Friday, June 23, 2017



I see her sitting in her wheelchair, just outside her door at the nursing home where I visited my Mom.  A diminutive, grey haired woman looking intently at the paperback in her two hands.  Every day I’d see her there. Reading, I thought. A kindred spirit. Another book worm.  Maybe one day that would be me, I smiled to myself.

Then I noticed something.  Her book was upside down.  A twinge of sadness accompanied that realization.  The book it seems was just a prop.  Or perhaps an echo of a lifetime of enjoying stories.  

That picture in my head is at least 15 years old and still as vivid as if it were last week.  Today  the vision of her comes when I am daydreaming.  I love to daydream and do it more and more as I age.  I wonder now, if that dear old soul I see in my mind’s eye was not so much staring vacantly at that wrong side up book, as she was daydreaming  Aha.  Still a kindred spirit!

I’ve always daydreamed.  Always with a sense of doing something I should snap out of.  A sense of wasting time.  The first conversation I recall concerning this propensity goes back to third grade.  My parents, returning from a meeting with my teacher, shared what I did well and where I needed to improve.  As all parents do.  As I did many times over.  But the only assessment I remember - and remember vividly, was that if JoMae could only stop staring out the window, dreaming, she would do so much better in school.  Perhaps that is why I’ve never seen this as a positive habit.  

Now that  I’m alone after a long and happy marriage, I catch myself daydreaming a lot.  Sometimes remembering.  Often imagining.  I’ve been noticing lately how similar it is to writing.  While I love to write, I’ve never before connected the two hobbies.  Now I have decided to embrace those daydreams.  Try to capture them.  Recognize this practice as something positive.  Write down those small scenarios that carry me away and see what happens.  And if someone should observe me staring into space, don’t worry.  I’m not vacant or lost or mixed up.  I’m writing!

My little old lady from so long ago, no longer living, I am sure,  still lives on among the pictures in my head.  Only now I think of her as gathering stories.  She may not have been able to write them down, but I suspect they were vivid to her mind’s eye and entertained her hours on end.  I’ll try to write mine down for both of us.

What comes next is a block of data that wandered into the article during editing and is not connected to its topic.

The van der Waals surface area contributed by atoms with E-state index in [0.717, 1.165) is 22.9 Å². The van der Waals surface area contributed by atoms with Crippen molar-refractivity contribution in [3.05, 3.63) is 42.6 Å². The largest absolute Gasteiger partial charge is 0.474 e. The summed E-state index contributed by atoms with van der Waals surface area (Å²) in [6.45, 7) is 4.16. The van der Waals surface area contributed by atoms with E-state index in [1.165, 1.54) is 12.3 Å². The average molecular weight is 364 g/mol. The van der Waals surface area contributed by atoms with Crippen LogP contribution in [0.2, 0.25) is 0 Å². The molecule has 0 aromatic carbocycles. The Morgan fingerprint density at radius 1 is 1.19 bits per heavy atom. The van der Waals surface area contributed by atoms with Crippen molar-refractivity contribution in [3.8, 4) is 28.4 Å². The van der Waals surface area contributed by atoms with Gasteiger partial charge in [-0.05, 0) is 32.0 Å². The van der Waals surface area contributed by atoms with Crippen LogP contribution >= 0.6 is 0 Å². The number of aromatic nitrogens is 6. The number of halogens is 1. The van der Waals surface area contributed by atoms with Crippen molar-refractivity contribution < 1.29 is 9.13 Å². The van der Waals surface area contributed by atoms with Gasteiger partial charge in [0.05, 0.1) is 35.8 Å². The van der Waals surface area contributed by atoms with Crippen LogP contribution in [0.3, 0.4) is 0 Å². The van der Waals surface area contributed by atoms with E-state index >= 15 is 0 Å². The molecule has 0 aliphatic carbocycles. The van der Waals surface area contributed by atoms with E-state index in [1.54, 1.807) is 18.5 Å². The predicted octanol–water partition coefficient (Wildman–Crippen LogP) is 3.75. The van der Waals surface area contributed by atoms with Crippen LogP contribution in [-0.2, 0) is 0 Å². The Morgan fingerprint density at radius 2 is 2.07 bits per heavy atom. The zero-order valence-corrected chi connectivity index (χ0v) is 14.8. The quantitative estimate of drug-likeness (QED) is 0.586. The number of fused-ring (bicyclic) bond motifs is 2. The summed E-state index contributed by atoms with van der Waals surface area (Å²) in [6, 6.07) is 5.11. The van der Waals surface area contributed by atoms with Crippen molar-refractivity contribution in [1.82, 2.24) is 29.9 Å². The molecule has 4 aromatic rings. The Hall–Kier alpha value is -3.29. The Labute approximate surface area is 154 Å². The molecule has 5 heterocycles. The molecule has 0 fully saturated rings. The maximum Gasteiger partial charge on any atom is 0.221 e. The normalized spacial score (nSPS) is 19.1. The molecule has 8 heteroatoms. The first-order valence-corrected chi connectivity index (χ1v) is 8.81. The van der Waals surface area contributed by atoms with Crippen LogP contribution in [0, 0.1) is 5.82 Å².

Thursday, May 11, 2017



I see the world from both sides now
The dream the dance
The final bow

I see the inside out of life
As grief wraps tight around me -
Blankets me with memories of laughter

I hear the silence screaming out
The void, the empty chairs
Where quiet conversation was the norm.

The look, the sigh, the grin is gone
The whistling is dead
Hollowness abounds

I feel the shift of weight upon my shoulders
Which once, resting upon two,  
Was shared with joy.  

I move through vacant rooms
And see you there
Without the music, hear your song 

I fix a meal and eat
Uninterrupted by the sound of
Your companionship

The everyday comments
Often about nothing
Yet everything to me - now gone


Before I gave birth 
I could not imagine the experience of that 
Separation of two beings out of one

Either the birthing or the
Life that followed as a Mom
So Full of Joy

Before I knew the death of one so truly half of me
I could not fathom an experience so profound
As the separation of the two of us

Either the immediate loss or the
Learning to walk on my own
So full of grief



Wednesday, May 3, 2017

Road Trip Reflections

Debriefing the Road Trip

Seismic upheaval; small subtle change 
Sometimes it’s hard to know the difference


We always loved our road trips
Whether a thousand miles or just a few

We loved to drive and watch the seasons change
To get away for an afternoon, a day, a week or more

He loved to find wide open sky with clouds to celebrate
I, the lakes in Spring before the leaves unfurled to hide them

His preference was beautiful classical music - especially piano
Mine was folk or PBS talk radio

We shared.  The radio, the driving, our preferences,
While pointing out gorgeous clouds or scenery

He loved Savannah and other old cities to explore
I often chose a balcony or a park bench to wait 
and people watch or read til he returned

We both loved the quiet companionship of our rides
Miles rolled by as each travelled deep into our own thoughts

We loved those long days together
Away from our routine




I wanted to try it.  Felt reasonably sure I could do it.
Yet wondered if the familiar would be empty without his company

I’ve always loved to drive, so decided to plan carefully
Then get into the car and go

I loved it!  Loved moving through the blush of green as Spring awoke
As trees brought forth still tiny leaves and new born flowers added color 

Almost felt guilty to enjoy it so much.  But enjoy it I did
Felt calm and centered; strong and ‘together’

No sense of being scattered or lost or unsure.
John wasn’t there, yet our patterns were

Coffee in the thermos.  Talk radio the whole day 
A motel reserved waiting halfway there
And at the finish line, family was waiting
To warmly welcome me.  

It felt good.  I felt safe.  I felt competent
Yet, I pondered, how could I enjoy this so much without him?

Until I understood\ it wasn’t a comparison of this way or that
These trips were apples and oranges

If I had a chance to go back and travel with John again,
That would be wonderful.  I would enjoy every minute

But now I am traveling alone 
and so thankful for the joy I find in it!
I loved the solitude!  Of being in control! 
Even of owning the radio!  

New and yet not new. 
  Informed by many years of traveling together
I’m so glad to discover that road trips are still in my future
And there is no need to be afraid. 
I can be good company to me



Sunday, April 23, 2017


-- Tulips Every Spring Remind Us That New LIfe Always Follows Winter --

~ Mending Broken Cords ~